The ISFP is quiet and introspective. Harmony and respect for values are important to them and if trust is broken the ISFP will walk quietly away, no fuss, but stubbornly refusing to engage again. The ISFP will live life quietly to the full, savouring the present moment, and enjoying the more private, sensory and practical activities of life, keeping things as uncomplicated possible.
Logical, detached and detailed, ISTJs use their experience and store of knowledge, to plan and will work quietly and steadily behind the scenes towards conclusion. The ISTJ has a strong sense of duty, loyalty and tradition and once they are clear on what’s expected, they will work in a methodical way to complete. Risk averse they prefer the known, and prefer facts to concepts.
The ISFP will bring a quiet sense of conviction and what is 'the right thing to do.' Although not vocal, the ISFP can glue the team together and be quietly vocal in their support of new ideas and contributions.
ISTJs bring a strong sense of planning, agreeing objectives and working steadily towards closure. They have a strong eye for detail and can therefore protect the team from going off in a wrong direction.
The ISFP will not generally want to push themselves forward to lead as they prefer to remain slightly behind the scenes as a supporter and the glue which allows them to be trusted and help others.
ISTJs will be great at ensuring everyone is clear on what is expected, everyone knows what the plan is and their part in it and ensuring that the plan is enacted, so more task- than people-focused.
ISFPs need freedom, and is not motivated by goals, or targets - and indeed may shy away, quietly, non-confrontationally, from schedules, and set priorities preferring the flexibility to work in their way at their pace.
Best managed by clear tasks, ISTJs need plenty of time to fully understand what is expected then let them get on, working with consistent steady energy towards completion, not micro managed.
ISFPs are driven by values, making them incredibly loyal but they tend not to work best with detail or plans, preferring a flexible approach allowing them the freedom to contribute in their own unique way.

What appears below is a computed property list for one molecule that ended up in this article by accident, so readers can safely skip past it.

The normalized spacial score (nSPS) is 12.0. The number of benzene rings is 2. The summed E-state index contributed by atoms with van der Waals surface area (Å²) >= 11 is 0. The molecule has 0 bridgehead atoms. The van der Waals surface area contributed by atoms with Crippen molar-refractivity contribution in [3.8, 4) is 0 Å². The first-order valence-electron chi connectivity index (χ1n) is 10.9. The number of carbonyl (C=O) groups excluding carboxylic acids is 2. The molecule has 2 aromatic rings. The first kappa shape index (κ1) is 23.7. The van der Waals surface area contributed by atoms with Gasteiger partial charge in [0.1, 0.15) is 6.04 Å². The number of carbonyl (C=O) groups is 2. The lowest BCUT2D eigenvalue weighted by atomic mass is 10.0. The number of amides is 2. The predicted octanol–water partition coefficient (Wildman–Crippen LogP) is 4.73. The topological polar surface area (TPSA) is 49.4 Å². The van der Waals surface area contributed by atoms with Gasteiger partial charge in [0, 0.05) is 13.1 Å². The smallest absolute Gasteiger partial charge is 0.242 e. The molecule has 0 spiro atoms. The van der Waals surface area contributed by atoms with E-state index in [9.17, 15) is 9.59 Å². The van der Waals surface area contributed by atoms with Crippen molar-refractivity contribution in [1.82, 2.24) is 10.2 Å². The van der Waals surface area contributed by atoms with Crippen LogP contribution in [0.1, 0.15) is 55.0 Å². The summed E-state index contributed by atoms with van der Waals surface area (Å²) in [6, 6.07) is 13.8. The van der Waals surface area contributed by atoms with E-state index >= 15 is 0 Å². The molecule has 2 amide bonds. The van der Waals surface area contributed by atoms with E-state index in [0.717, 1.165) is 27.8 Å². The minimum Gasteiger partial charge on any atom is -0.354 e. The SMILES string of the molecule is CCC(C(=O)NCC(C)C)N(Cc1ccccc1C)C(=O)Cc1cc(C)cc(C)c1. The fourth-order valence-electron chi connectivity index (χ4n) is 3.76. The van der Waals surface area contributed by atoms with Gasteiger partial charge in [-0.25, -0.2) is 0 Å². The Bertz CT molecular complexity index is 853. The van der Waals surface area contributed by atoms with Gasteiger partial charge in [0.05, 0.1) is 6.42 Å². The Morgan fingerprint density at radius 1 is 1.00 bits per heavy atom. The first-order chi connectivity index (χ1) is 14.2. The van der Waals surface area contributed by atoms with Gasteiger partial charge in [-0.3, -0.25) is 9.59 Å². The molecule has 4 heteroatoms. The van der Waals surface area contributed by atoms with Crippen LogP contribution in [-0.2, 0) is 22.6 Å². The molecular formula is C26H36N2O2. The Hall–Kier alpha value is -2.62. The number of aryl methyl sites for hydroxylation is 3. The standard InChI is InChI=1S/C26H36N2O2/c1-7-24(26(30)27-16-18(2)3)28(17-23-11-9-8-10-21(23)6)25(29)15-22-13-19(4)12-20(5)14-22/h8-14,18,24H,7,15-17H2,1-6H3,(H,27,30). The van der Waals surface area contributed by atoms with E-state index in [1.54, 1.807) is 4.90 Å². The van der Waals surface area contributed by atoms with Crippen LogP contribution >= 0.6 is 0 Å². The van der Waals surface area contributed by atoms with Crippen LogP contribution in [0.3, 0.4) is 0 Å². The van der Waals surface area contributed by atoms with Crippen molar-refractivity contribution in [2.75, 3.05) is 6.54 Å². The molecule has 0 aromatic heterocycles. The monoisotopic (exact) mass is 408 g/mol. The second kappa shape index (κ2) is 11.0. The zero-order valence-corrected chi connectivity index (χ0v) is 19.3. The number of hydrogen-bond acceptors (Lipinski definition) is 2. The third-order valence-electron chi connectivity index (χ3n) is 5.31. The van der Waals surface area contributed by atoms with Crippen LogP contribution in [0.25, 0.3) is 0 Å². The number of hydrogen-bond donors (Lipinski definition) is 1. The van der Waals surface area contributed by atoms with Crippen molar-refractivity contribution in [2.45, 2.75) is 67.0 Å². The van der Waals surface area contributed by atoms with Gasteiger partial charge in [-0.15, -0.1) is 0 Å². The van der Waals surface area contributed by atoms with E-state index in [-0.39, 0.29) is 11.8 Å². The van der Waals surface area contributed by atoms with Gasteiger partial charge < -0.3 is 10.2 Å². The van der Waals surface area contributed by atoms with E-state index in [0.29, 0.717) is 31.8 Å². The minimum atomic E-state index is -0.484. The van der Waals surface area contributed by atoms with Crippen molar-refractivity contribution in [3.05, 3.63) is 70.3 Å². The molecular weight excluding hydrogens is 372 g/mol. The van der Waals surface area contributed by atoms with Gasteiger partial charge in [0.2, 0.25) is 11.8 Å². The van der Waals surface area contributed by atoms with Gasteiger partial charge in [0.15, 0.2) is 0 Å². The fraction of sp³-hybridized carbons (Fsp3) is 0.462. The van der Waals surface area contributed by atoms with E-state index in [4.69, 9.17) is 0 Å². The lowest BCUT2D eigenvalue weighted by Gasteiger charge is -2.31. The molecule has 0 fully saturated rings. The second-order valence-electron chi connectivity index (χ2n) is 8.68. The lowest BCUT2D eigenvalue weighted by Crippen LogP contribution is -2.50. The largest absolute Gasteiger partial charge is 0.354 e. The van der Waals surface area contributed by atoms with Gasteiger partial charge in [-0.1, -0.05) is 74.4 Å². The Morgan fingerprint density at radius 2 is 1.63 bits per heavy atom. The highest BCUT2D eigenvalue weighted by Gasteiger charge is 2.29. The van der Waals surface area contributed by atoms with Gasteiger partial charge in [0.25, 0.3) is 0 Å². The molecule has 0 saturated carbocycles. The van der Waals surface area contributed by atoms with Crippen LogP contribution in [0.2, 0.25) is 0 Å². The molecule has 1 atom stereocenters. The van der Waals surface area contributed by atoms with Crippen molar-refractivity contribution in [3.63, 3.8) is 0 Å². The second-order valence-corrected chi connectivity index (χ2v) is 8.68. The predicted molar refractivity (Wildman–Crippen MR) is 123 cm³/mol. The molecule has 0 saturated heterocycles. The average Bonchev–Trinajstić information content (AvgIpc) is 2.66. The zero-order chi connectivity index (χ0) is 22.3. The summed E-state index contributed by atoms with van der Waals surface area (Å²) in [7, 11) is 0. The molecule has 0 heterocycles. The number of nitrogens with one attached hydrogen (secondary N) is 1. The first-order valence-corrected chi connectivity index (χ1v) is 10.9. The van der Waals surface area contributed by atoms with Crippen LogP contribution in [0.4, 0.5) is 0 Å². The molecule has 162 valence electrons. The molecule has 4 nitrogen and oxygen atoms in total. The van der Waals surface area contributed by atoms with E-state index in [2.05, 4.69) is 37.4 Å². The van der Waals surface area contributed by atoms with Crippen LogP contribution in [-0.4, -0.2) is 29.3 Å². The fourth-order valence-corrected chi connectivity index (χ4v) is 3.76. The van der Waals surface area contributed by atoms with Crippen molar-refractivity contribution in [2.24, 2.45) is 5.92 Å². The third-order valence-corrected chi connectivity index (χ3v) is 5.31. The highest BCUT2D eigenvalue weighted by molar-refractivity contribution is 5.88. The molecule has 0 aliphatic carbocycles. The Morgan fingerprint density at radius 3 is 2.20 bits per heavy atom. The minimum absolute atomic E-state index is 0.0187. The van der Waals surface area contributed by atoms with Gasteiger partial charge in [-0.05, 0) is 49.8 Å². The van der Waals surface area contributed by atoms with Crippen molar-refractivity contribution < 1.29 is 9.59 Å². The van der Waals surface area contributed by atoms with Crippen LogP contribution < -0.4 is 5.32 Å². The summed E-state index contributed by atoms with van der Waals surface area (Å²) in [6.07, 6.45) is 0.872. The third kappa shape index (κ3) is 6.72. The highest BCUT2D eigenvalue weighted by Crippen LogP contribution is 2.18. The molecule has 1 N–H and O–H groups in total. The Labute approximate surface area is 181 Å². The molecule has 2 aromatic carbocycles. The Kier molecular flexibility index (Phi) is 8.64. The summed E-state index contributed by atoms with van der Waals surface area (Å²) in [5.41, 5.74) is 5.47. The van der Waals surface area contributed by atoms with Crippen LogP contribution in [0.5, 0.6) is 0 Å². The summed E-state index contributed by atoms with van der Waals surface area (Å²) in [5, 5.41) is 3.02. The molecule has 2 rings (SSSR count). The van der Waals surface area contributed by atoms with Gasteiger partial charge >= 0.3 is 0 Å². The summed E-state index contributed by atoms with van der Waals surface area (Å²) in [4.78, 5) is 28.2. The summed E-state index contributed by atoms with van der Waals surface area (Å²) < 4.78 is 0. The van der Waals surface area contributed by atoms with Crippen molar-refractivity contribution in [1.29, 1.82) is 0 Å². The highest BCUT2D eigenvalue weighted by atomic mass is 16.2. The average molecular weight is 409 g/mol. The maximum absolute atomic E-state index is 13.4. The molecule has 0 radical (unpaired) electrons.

ISTJs have and incredible eye for detail, focus and a desire to drive for closure. They will want to slowly assimilate information and be sure of their facts before moving forward and this will be as per the plan.
The ISFP is very creative, as they have a great talent for noticing all the details and relationships between things giving them a subtle artistic approach and to come up with unique ways of seeing things.
ISTJs are more factual than creative and their value is exactly that: ensuring that was has been agreed is delivered exactly as agreed and translating everything into a plan that is clear and can be delivered.
How will an ISFP fit with your team? Often, when recruitment decisions go wrong, we realise that it was all about personal chemistry. Assess potential candidates for your team
Knowing the real drivers, motivations and aspirations of an ISTJ, and their unique strengths, helps you see how they will fit into your team. Assess potential candidates for your team
The ISFP does not like conflict partly due to their need for harmony and partly due to their intense need for privacy and not to be ‘known’ and so they will tend to quietly walk away from fractious situations.
ISTJs prefer to keep themselves to themselves and so in conflict situations they will struggle with overt conflict, ie with someone who wants to engage verbally. They are fine with more formal conflict.
The ISFP is a complex type and whilst they have extremely strong values and beliefs they do not like to open up except to those few they trust and so, even if pushed they will tend to walk away.